The 25th Anniversary Rock and Roll Hall of Fame Concert was the latest in a long list of collaborations between Chainsaw and director Joel Gallen. Some 17 HDCAM cameras were used to record the performances, which began each night at 7 p.m. and ran until nearly midnight.

At the start of post, all of the original HD source material was ingested into Chainsaw's Avid Unity SAN. With the air date less than three weeks away, the creative editorial team had roughly the equivalent of two feature films to edit in just ten days. It was a tall order, but with the file-based workflow providing instant access to source media, the editors were able to work faster and focus most of their attention on the creative aspects of their task.

Their aim, according to DeRonde, was to capture the specialness of the event by giving the show the feel of a concert film rather than a television special. "The cut was a little different than what we usually do for television," recalls DeRonde. "We held shots longer. The pacing was slow and cinematic... we let shots play out, undercutting it to make it more filmic. We wanted people to see Bruce Springsteen, Mick Jagger, Bono. It was all about the artists on stage."

Even as work on the offline cut continued, colour grading and editorial finishing work was proceeding in other, interconnected suites. Colourist Andy Lichtstein, who joined Chainsaw when it purchased Baselight, performed the grade. Conform was completed by John Zimmer in an Avid Symphony Nitris. In order to make the project manageable, Lichtstein and Zimmer divided the show into seven acts. As Zimmer conformed each act, Lichtstein graded it. Lichtstein's graded sequences became immediately available to Zimmer for titling and other final finishing tasks.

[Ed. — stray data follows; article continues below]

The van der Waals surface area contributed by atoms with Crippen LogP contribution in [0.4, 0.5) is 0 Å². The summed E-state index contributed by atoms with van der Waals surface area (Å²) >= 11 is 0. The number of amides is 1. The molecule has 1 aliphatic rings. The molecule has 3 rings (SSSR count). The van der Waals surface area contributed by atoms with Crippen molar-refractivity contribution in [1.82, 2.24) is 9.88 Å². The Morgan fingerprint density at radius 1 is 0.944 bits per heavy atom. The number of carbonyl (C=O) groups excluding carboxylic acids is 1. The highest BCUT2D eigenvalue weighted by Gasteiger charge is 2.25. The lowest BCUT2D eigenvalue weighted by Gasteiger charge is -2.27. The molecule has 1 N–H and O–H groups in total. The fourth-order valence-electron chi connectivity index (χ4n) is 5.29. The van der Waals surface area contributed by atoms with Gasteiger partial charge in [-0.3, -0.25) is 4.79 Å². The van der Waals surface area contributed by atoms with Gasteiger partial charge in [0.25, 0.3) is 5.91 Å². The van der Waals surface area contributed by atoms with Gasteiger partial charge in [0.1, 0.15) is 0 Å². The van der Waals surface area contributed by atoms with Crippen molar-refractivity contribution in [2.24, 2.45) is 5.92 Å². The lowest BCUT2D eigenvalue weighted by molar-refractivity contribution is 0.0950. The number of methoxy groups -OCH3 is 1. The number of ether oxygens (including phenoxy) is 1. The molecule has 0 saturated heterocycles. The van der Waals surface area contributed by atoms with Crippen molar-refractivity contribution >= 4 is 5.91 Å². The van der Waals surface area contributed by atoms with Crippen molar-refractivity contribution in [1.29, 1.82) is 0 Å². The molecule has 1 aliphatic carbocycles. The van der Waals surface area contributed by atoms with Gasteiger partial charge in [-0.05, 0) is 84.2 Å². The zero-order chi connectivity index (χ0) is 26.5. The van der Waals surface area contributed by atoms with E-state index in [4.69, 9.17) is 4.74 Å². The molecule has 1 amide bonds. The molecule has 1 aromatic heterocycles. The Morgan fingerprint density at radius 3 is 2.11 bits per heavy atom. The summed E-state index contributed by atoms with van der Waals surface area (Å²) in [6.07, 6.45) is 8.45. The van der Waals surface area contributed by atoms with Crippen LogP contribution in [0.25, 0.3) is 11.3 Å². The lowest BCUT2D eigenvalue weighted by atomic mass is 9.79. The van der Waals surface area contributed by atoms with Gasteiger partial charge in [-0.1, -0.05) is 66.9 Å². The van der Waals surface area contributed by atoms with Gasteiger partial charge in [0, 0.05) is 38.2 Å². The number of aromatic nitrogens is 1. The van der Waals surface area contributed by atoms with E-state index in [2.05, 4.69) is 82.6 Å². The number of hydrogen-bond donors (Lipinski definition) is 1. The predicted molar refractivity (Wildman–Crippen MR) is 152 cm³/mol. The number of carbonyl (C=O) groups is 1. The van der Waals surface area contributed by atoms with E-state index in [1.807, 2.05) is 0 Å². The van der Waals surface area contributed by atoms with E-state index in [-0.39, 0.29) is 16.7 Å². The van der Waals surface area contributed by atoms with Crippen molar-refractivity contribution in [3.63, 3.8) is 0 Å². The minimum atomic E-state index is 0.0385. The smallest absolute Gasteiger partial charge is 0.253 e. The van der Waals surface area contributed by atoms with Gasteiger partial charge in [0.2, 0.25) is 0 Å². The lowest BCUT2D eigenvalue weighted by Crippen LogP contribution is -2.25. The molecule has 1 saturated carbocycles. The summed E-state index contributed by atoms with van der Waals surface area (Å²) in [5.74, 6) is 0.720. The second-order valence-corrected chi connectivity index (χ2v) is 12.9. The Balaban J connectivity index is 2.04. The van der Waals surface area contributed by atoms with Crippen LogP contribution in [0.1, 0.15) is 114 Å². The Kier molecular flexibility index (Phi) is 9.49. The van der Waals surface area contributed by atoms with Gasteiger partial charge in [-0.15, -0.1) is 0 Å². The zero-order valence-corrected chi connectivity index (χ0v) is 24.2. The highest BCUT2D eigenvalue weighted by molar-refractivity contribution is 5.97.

Modest editorial changes continued to be made right up to the delivery point, but the workflow made such modifications simple. Individual shots were graded with handles allowing Zimmer to extend or trim scenes instantly. If a bigger change was required, Lichtstein simply graded the new shot and Zimmer dropped it into the cut.

"Because both processes were ongoing simultaneously, the producer could walk into the grading suite to view a sequence and make a decision, based on what he saw, to change something in the online process," explains Lichtstein. "He was essentially able to work interactively in online and colour with the same media. Previously, that would not have been possible."

Baselight's robust toolset allowed Lichtstein to assist Zimmer with certain types of "editorial" fixes, for example, eliminating cameras and crew from shots. "There were a lot of cameras, grips and cables on the stage and the director did not want to see them," Lichtstein says. "John painted 90 percent of them out, but when he couldn't get to it, he asked me to do it. I basically colour corrected them out."